For this list, effective today with the death of Harmon Killebrew, I am counting all players, managers, executives (including owners) and broadcasters who were with a team for a significant period of time. Many, as you’ll see, qualify under more than one team. Players are listed by chronological order of when they arrived, followed by managers, executives and broadcasters (in each case, unless they can also be listed as players). Ties in the rankings will be broken by who had more players.
1. Baltimore Orioles, 10: Brooks Robinson, Luis Aparicio, Frank Robinson, Jim Palmer, Eddie Murray, Cal Ripken, Roberto Alomar, Earl Weaver (manager), Lee MacPhail (executive), Jon Miller (broadcaster). Rafael Palmeiro is now eligible, but he’s never getting in.
2. St. Louis Cardinals, 9: Stan Musial, Red Schoendienst (player and manager), Bob Gibson, Lou Brock, Steve Carlton, Orlando Cepeda, Ozzie Smith, Bruce Sutter, Whitey Herzog (manager and executive). Mark McGwire probably won’t be added here, either.
3. New York Yankees, 7: Yogi Berra (player and manager), Whitey Ford, Reggie Jackson, Goose Gossage, Dave Winfield, Wade Boggs, Lee MacPhail (executive). No, despite their HOF-awarded broadcasting careers, you can’t count Jerry Coleman or Tony Kubek. I thought about counting Rickey Henderson, but decided against it. Joe Torre is not yet eligible.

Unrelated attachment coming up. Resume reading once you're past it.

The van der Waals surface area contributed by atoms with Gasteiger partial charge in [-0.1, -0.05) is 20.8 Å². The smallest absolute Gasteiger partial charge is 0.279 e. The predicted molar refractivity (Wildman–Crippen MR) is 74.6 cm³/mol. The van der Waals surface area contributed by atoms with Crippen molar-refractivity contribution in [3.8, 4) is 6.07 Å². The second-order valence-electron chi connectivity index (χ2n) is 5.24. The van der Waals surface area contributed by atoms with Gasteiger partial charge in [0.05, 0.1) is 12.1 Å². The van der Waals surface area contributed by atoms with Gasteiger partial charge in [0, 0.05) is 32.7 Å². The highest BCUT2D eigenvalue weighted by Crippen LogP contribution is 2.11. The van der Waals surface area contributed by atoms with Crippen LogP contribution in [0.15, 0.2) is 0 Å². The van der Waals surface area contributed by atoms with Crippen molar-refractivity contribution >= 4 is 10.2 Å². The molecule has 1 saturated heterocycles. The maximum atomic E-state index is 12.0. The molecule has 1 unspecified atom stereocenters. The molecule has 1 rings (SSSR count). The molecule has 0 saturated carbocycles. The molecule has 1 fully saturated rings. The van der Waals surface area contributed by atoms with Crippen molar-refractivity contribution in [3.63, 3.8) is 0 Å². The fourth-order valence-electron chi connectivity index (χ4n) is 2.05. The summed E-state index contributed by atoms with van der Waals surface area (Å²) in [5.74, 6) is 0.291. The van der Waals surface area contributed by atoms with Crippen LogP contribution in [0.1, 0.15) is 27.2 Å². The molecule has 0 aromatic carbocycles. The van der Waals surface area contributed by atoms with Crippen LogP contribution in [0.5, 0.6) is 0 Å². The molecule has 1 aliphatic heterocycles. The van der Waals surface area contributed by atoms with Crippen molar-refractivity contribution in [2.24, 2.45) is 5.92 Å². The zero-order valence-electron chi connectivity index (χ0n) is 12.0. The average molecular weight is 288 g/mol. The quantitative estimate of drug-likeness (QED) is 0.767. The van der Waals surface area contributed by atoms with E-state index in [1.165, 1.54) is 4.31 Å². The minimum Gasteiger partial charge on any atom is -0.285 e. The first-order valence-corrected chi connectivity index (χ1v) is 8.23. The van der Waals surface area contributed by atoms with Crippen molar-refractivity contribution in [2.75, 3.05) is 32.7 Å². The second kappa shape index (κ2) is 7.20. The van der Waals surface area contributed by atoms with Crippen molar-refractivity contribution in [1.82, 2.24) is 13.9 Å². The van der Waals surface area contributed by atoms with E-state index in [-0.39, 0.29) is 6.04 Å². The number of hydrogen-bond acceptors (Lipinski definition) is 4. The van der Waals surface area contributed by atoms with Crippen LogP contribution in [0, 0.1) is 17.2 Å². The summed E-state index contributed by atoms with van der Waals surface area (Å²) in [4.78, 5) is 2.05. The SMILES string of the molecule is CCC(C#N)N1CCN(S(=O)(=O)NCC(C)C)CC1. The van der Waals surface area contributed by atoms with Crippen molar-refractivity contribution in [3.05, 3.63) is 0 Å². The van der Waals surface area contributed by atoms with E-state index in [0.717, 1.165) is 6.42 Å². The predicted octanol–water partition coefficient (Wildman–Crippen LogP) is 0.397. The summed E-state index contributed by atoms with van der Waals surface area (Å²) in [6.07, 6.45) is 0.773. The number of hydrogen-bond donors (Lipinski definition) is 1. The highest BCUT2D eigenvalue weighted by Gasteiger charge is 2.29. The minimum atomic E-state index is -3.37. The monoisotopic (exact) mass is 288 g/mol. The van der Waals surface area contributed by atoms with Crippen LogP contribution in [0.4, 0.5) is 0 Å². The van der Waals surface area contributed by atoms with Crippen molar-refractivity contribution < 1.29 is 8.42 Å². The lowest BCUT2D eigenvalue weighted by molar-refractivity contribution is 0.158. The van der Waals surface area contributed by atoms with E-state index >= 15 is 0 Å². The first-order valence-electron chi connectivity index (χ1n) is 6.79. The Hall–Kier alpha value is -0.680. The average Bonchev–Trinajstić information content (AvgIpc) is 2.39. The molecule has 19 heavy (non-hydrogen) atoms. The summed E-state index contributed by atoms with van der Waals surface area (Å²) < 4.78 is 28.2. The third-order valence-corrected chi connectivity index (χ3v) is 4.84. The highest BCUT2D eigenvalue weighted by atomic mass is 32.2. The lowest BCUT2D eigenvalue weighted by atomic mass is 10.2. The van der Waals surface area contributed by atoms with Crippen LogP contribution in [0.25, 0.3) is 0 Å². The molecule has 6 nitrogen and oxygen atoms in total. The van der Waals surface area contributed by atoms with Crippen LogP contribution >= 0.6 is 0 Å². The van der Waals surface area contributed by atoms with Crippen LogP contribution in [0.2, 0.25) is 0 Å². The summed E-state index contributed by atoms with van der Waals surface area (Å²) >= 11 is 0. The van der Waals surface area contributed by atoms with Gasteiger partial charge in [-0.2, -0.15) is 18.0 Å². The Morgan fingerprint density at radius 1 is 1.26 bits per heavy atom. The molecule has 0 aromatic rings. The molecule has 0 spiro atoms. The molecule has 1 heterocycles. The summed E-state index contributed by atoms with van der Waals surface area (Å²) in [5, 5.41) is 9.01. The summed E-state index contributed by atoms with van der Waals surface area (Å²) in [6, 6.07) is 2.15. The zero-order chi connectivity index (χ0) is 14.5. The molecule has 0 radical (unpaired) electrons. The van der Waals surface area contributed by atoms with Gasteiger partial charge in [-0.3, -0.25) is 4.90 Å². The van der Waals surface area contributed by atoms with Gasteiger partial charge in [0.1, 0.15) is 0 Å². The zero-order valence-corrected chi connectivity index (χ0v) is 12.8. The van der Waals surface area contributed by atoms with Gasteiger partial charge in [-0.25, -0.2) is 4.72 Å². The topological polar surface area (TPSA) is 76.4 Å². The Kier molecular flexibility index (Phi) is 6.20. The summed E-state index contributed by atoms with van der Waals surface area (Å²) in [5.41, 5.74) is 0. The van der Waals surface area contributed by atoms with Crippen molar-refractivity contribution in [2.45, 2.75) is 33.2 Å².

4. Boston Red Sox, 7: Bobby Doerr, Carl Yastrzemski, Carlton Fisk, Jim Rice, Dennis Eckersley, Wade Boggs, Dick Williams (manager).
5. San Francisco Giants, 7: Willie Mays, Orlando Cepeda, Willie McCovey, Juan Marichal, Gaylord Perry, Lon Simmons and Jon Miller (broadcasters). All of the Giants’ San Francisco HOFers are still alive as of May 17, 2011. Mays and Monte Irvin would qualify for the New York edition of the Giants, and Irvin is the only living HOFer who would qualify for a Negro League team (the Newark Eagles).
6. Chicago Cubs, 6: Ernie Banks, Billy Williams, Ferguson Jenkins, Bruce Sutter, Ryne Sandberg, Andre Dawson.
7. Cincinnati Reds, 6: Frank Robinson, Tony Perez, Johnny Bench, Joe Morgan. Tom Seaver, Marty Brennaman (broadcaster). This total, of course, does not include Pete Rose.
8. Oakland Athletics, 6: Reggie Jackson, Rollie Fingers, Rickey Henderson, Dennis Eckersley, Dick Williams (manager), Lon Simmons (broadcaster). Don’t expect Mark McGwire to be added anytime soon.
9. San Diego Padres, 5: Dave Winfield, Rollie Fingers, Goose Gossage, Tony Gwynn, Jerry Coleman (broadcaster). Hard to believe the Padres are ahead of the Dodgers on this list, but if Duke Snider were still alive, as he was earlier this year, the Dodgers would still be ahead.
10. Los Angeles Dodgers, 5: Sandy Koufax, Don Sutton, Tommy Lasorda (manager), Vin Scully and Jamie Jarrin (broadcasters). With the death of Duke Snider, there are no more living players elected as Brooklyn Dodgers, although Koufax and Lasorda did pitch for them in Brooklyn, and Scully started his broadcasting career there.
11. Philadelphia Phillies, 4: Jim Bunning, Steve Carlton, Mike Schmidt, Pat Gillick (executive). This list will probably one day include Ryan Howard, Jimmy Rollins, Chase Utley and Roy Halladay – but, of course, they’ve got to be retired for 5 full seasons first.